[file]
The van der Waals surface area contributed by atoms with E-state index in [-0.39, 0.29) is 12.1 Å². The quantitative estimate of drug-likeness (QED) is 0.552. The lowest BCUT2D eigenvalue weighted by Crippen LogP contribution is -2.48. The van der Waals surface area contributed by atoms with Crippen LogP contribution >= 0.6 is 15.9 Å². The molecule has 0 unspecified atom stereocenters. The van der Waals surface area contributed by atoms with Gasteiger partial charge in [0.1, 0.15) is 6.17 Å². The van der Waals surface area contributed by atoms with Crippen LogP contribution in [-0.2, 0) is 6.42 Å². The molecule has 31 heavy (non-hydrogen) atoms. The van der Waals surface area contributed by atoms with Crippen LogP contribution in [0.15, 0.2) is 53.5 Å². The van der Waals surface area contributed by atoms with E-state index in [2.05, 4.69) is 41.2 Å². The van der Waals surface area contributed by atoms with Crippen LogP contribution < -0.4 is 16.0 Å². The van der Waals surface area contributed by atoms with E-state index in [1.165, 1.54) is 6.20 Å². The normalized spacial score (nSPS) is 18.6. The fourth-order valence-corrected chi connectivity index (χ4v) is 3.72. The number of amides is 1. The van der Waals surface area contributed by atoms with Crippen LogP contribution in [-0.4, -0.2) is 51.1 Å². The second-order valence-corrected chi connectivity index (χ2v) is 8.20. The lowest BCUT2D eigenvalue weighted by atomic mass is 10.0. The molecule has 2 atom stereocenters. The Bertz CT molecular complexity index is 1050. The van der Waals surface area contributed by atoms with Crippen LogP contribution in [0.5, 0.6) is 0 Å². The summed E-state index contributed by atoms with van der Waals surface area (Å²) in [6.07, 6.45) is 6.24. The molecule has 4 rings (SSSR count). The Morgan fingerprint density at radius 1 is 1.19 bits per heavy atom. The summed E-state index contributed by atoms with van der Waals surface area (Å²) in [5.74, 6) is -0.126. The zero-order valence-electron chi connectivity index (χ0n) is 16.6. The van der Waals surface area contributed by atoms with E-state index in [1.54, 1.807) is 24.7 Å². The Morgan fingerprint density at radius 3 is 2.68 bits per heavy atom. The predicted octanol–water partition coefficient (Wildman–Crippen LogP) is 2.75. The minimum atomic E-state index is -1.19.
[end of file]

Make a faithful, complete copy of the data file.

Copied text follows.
The van der Waals surface area contributed by atoms with E-state index in [-0.39, 0.29) is 12.1 Å². The quantitative estimate of drug-likeness (QED) is 0.552. The lowest BCUT2D eigenvalue weighted by Crippen LogP contribution is -2.48. The van der Waals surface area contributed by atoms with Crippen LogP contribution >= 0.6 is 15.9 Å². The molecule has 0 unspecified atom stereocenters. The van der Waals surface area contributed by atoms with Gasteiger partial charge in [0.1, 0.15) is 6.17 Å². The van der Waals surface area contributed by atoms with Crippen LogP contribution in [-0.2, 0) is 6.42 Å². The molecule has 31 heavy (non-hydrogen) atoms. The van der Waals surface area contributed by atoms with Crippen LogP contribution in [0.15, 0.2) is 53.5 Å². The van der Waals surface area contributed by atoms with E-state index in [2.05, 4.69) is 41.2 Å². The van der Waals surface area contributed by atoms with Crippen LogP contribution < -0.4 is 16.0 Å². The van der Waals surface area contributed by atoms with E-state index in [1.165, 1.54) is 6.20 Å². The normalized spacial score (nSPS) is 18.6. The fourth-order valence-corrected chi connectivity index (χ4v) is 3.72. The number of amides is 1. The van der Waals surface area contributed by atoms with Crippen LogP contribution in [-0.4, -0.2) is 51.1 Å². The second-order valence-corrected chi connectivity index (χ2v) is 8.20. The lowest BCUT2D eigenvalue weighted by atomic mass is 10.0. The molecule has 2 atom stereocenters. The Bertz CT molecular complexity index is 1050. The van der Waals surface area contributed by atoms with Crippen LogP contribution in [0.5, 0.6) is 0 Å². The summed E-state index contributed by atoms with van der Waals surface area (Å²) in [6.07, 6.45) is 6.24. The molecule has 4 rings (SSSR count). The Morgan fingerprint density at radius 1 is 1.19 bits per heavy atom. The summed E-state index contributed by atoms with van der Waals surface area (Å²) in [5.74, 6) is -0.126. The zero-order valence-electron chi connectivity index (χ0n) is 16.6. The van der Waals surface area contributed by atoms with E-state index in [1.54, 1.807) is 24.7 Å². The Morgan fingerprint density at radius 3 is 2.68 bits per heavy atom. The predicted octanol–water partition coefficient (Wildman–Crippen LogP) is 2.75. The minimum atomic E-state index is -1.19.